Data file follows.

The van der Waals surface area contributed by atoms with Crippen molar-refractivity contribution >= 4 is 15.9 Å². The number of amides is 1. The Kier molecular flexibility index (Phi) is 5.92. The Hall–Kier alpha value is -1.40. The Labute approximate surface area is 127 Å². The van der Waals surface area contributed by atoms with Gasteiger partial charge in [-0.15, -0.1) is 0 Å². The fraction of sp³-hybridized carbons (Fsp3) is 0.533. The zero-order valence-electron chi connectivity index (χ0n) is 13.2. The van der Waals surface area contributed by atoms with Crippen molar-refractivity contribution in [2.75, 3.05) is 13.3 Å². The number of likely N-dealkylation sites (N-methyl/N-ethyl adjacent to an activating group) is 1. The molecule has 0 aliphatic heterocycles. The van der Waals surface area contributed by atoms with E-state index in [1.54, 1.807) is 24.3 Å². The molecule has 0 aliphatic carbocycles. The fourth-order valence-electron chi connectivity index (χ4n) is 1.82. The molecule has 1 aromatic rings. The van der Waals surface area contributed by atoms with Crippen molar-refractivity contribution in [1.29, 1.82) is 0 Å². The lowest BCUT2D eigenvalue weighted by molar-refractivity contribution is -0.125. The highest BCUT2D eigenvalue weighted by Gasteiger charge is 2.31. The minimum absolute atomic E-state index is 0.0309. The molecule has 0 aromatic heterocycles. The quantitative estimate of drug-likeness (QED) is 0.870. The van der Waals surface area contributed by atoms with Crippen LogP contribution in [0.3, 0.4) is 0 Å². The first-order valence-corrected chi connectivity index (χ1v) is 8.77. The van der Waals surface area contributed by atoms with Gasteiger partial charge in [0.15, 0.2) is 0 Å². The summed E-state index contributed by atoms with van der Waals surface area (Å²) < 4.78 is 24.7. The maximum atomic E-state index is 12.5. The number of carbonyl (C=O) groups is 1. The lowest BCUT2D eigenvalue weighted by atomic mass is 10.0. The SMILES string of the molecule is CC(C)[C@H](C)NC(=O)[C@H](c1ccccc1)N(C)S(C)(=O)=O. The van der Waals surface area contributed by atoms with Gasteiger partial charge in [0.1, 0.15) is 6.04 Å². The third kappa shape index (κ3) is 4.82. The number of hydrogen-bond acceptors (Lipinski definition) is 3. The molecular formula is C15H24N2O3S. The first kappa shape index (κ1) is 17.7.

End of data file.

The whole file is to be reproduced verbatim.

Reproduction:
The van der Waals surface area contributed by atoms with Crippen molar-refractivity contribution >= 4 is 15.9 Å². The number of amides is 1. The Kier molecular flexibility index (Phi) is 5.92. The Hall–Kier alpha value is -1.40. The Labute approximate surface area is 127 Å². The van der Waals surface area contributed by atoms with Gasteiger partial charge in [-0.15, -0.1) is 0 Å². The fraction of sp³-hybridized carbons (Fsp3) is 0.533. The zero-order valence-electron chi connectivity index (χ0n) is 13.2. The van der Waals surface area contributed by atoms with Crippen molar-refractivity contribution in [2.75, 3.05) is 13.3 Å². The number of likely N-dealkylation sites (N-methyl/N-ethyl adjacent to an activating group) is 1. The molecule has 0 aliphatic heterocycles. The van der Waals surface area contributed by atoms with E-state index in [1.54, 1.807) is 24.3 Å². The molecule has 0 aliphatic carbocycles. The fourth-order valence-electron chi connectivity index (χ4n) is 1.82. The molecule has 1 aromatic rings. The van der Waals surface area contributed by atoms with Crippen molar-refractivity contribution in [1.29, 1.82) is 0 Å². The lowest BCUT2D eigenvalue weighted by molar-refractivity contribution is -0.125. The highest BCUT2D eigenvalue weighted by Gasteiger charge is 2.31. The minimum absolute atomic E-state index is 0.0309. The molecule has 0 aromatic heterocycles. The quantitative estimate of drug-likeness (QED) is 0.870. The van der Waals surface area contributed by atoms with Crippen LogP contribution in [0.3, 0.4) is 0 Å². The first-order valence-corrected chi connectivity index (χ1v) is 8.77. The van der Waals surface area contributed by atoms with Gasteiger partial charge in [0.15, 0.2) is 0 Å². The summed E-state index contributed by atoms with van der Waals surface area (Å²) < 4.78 is 24.7. The maximum atomic E-state index is 12.5. The number of carbonyl (C=O) groups is 1. The lowest BCUT2D eigenvalue weighted by atomic mass is 10.0. The SMILES string of the molecule is CC(C)[C@H](C)NC(=O)[C@H](c1ccccc1)N(C)S(C)(=O)=O. The van der Waals surface area contributed by atoms with Gasteiger partial charge in [0.1, 0.15) is 6.04 Å². The third kappa shape index (κ3) is 4.82. The number of hydrogen-bond acceptors (Lipinski definition) is 3. The molecular formula is C15H24N2O3S. The first kappa shape index (κ1) is 17.7.